My Hair Is for Me

Picture of me

I identify as non-binary. However, I was assigned male at birth, and I notice the social pressure I feel around my hair is male-oriented. Additionally, in-person comments I receive on this topic imply to me that the commenter is assuming I’m male. In this post, when I say “we” and include myself with men, I am doing so because I feel I identify with the social pressure, not because I identify as male.

Growing up, I thought I needed short hair to be taken seriously. How could I get a job with long hair? People would think I’m a lazy hippie (the second half is true, though). When I cut my long hair in high school, I felt excited, thinking I would be accepted, but also a pang of regret. When I straightened my short hair in college, I ran into a peer from high school who exclaimed, “Wow, look at that, you grew up!” But when I grew my curly hair out in grad school, I finally felt like me on the outside again. I’ve learned my hair is part of how I express my gender identity. And as I’ve aged, I’ve noticed a different kind of social pressure.

Let’s get this out of the way: My hair is thinner on top of my head, and I love my hair.

Growing up, I felt pressure to keep my hair short to convey I was a male with his shit together. Now, I feel pressure around the thickness of my hair. Because apparently, if hair gets too thin, men need to shave it. Why? Because it “looks bad”. And if we can’t accept it “looks bad”, then it is often assumed we are stuck in the past, unable to accept the inevitability of time. I’ve observed men shave their hair, and they receive comments like, “Wow, it looks so much better.” And the men reply, “Yeah, I decided it was finally time.” The way this is discussed, it’s like a fact of life, an inevitability. It’s as if everyone knows thinning hair looks bad, and once someone with thin hair accepts that, they can finally shave their head so it doesn’t look bad. To me, an implication here is that by keeping our thin hair, we are displaying something aesthetically offensive in public, and we need to remedy this by removing the offending material.

Why are these the options? Why can’t I have thin or thinning hair and still enjoy it how I want to enjoy it? Why does enjoying my hair imply I haven’t accepted my body or how time will affect it? Why is it my responsibility to hide this from society in a bid to convey self-acceptance and not others’ responsibilities to accept me as I am?

During my ongoing journey contemplating this pressure from society, I’ve considered hair restoration therapy. I’ve thought to myself, “Hair restoration is really good now. If the thinning gets ‘bad enough’, then I can opt for that.” But what is “bad enough”? Who decides what is “bad enough”? I’ve realized that, when I think “bad enough”, I’m comparing myself to others’ beauty standards and others’ views regarding acceptable forms of self-expression. Maybe one day, my hair will thin to a point where I miss my hair. Perhaps I will decide I want to opt for hair restoration. I could miss playing with my hair, styling my hair, the feeling of my hair against my face as I headbang at a concert. But I can feel the internal reasoning when I think “bad enough”, and I don’t want to pursue hair restoration for that reason. I don’t want to change my appearance because I’m worried about what others will think of me. I can feel it in my body: this reasoning does not align with my inner self.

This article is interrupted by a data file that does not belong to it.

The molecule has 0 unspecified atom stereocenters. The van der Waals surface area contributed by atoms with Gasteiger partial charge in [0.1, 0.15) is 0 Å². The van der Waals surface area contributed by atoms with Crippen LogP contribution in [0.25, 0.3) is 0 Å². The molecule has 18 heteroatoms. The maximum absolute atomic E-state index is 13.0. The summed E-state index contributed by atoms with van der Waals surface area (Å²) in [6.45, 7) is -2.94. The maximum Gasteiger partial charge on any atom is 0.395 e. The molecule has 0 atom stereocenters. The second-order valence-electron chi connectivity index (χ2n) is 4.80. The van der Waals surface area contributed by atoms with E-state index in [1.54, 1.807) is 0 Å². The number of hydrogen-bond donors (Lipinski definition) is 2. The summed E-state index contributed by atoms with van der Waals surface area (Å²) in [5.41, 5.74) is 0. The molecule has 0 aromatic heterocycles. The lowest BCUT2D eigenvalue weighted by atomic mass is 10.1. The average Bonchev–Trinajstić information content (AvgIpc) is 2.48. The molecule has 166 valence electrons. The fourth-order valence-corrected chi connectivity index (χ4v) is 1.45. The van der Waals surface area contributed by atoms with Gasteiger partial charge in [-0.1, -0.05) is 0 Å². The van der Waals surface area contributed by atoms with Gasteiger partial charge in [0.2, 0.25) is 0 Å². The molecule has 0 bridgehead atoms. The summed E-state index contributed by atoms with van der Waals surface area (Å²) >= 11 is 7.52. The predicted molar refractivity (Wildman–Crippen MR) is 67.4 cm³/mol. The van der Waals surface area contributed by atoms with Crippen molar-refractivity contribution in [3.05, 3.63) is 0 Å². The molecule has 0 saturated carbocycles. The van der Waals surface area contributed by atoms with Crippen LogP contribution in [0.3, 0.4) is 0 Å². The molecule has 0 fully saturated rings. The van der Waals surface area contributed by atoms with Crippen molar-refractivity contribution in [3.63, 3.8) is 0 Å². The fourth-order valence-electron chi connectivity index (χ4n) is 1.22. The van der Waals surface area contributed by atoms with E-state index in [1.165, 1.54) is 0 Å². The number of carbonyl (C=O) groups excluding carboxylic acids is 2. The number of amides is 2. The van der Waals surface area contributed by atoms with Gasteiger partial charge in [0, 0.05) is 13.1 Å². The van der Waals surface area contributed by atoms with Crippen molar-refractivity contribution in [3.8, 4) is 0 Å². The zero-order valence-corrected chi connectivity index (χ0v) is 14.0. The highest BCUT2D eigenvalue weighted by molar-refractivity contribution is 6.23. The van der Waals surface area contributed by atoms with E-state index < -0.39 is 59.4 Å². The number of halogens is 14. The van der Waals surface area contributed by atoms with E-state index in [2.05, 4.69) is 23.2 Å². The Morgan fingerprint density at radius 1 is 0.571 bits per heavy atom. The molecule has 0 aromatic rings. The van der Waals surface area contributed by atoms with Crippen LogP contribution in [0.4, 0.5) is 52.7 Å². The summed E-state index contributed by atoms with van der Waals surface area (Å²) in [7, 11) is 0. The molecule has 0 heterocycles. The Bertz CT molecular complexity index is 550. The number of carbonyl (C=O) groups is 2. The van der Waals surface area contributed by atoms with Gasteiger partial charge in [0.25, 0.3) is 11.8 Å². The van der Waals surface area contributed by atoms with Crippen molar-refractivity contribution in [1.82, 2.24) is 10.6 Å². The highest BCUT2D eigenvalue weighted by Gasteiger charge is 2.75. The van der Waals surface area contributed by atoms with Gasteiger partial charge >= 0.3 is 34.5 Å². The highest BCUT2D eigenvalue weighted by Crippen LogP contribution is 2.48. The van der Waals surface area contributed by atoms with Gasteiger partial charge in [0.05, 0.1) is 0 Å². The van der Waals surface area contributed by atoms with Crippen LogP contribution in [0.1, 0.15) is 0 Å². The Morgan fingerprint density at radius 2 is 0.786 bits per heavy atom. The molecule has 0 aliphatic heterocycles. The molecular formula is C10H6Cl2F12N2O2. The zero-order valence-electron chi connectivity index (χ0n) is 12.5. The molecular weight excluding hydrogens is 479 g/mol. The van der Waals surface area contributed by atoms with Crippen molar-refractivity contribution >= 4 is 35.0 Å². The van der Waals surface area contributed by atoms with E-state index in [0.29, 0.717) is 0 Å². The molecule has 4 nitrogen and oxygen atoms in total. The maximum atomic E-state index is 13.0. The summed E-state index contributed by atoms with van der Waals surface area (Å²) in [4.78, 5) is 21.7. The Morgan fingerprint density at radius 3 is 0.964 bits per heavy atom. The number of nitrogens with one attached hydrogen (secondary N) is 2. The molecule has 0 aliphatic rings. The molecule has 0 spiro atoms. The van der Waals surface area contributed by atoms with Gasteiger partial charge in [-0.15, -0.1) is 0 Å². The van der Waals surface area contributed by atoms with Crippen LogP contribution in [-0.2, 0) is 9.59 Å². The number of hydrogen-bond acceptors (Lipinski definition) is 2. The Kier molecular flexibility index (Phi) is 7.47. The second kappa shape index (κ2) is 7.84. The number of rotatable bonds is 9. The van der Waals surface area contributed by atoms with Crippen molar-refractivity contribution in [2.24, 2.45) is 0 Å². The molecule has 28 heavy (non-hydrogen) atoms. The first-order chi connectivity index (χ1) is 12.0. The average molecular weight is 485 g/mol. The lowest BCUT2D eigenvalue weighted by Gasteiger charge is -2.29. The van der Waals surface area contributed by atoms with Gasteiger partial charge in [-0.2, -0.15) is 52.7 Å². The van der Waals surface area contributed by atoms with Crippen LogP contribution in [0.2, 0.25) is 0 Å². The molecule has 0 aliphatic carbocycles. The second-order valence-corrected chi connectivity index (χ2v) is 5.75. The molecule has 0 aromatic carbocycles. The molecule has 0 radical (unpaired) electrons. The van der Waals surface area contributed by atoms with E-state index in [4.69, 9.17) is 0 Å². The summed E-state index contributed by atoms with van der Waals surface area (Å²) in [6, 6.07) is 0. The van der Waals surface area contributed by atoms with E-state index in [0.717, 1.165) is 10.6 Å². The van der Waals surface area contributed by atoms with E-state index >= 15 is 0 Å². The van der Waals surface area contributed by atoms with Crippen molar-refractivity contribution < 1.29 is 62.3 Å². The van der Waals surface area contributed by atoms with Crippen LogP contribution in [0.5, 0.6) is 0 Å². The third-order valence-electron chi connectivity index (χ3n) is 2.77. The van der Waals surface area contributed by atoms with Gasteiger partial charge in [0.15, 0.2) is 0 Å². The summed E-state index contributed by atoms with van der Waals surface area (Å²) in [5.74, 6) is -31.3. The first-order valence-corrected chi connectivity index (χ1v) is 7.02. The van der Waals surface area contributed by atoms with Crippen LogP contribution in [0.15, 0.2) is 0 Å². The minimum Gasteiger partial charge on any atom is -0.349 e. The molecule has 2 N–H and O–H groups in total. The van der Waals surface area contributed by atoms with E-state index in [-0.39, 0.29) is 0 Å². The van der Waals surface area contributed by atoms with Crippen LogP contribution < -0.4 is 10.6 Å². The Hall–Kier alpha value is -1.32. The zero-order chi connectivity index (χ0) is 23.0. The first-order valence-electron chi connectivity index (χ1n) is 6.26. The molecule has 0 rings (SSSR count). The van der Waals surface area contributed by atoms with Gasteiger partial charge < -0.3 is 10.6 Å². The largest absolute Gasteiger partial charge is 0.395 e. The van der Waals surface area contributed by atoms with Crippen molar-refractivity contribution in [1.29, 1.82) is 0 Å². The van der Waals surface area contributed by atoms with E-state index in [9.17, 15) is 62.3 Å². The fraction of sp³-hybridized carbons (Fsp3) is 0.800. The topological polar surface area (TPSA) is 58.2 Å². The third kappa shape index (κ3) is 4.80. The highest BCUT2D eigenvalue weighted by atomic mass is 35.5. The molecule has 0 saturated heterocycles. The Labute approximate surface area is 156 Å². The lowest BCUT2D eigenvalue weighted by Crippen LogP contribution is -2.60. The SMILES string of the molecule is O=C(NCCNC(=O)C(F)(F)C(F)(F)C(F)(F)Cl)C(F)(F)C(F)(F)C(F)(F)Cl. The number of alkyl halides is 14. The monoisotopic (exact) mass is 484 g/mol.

When I think about the situation this way, I feel at peace. I realize I don’t want to worry about if my hair is thinning. Perhaps I won’t opt for hair restoration if it continues to thin. Maybe, even though there are many things I love about my long hair and I want it right now, I’ll find acceptance of my hair should it thin further. I feel men are told by society that by keeping their hair long when it is visibly thinning, they are clinging to the past and not accepting themselves as they are. Men are told that if they shave their thinning hair, they are finally accepting themselves as they are. Society tells us this supposed path to self-acceptance. Ironically, I find it much easier to accept my hair as it is when I disregard these messages from society. When I disregard these messages, I am no longer searching for the invisible “bad enough” metric.

And what about those who get convincing hair restoration? As an observer, we could have no idea they decided to pay money to have thick hair. Judging people for having thin hair also implies judging them for not having the resources to pay for hair restoration therapy. We may not realize this because we don’t always know who’s gotten hair restoration therapy.

Men have commented on my hair before, comparing it to their own: “Oh, I remember when I had hair like yours, but I can’t grow that anymore. Enjoy it while you have it.” “I had long hair but cut it short because it was thinning. You’re lucky because you have curly hair, which adds volume, so thinning doesn’t affect you as much.” Sarcastically, I think, “Thank you so much for giving me permission to have my long hair.” (Additionally, the story in my head is they are assuming I’m also male when they comment in this way, which I don’t appreciate. Because, if they weren’t assuming I was male, why would they think these male beauty standards apply to me?) Who cares how thick my hair is if I like it? If you have any comments on my hair besides “your hair looks great today”, I request you keep them to yourself. Questions about styling and products are also acceptable.

My hair is mine. I love and accept my hair. I’ll grow my hair out however I want.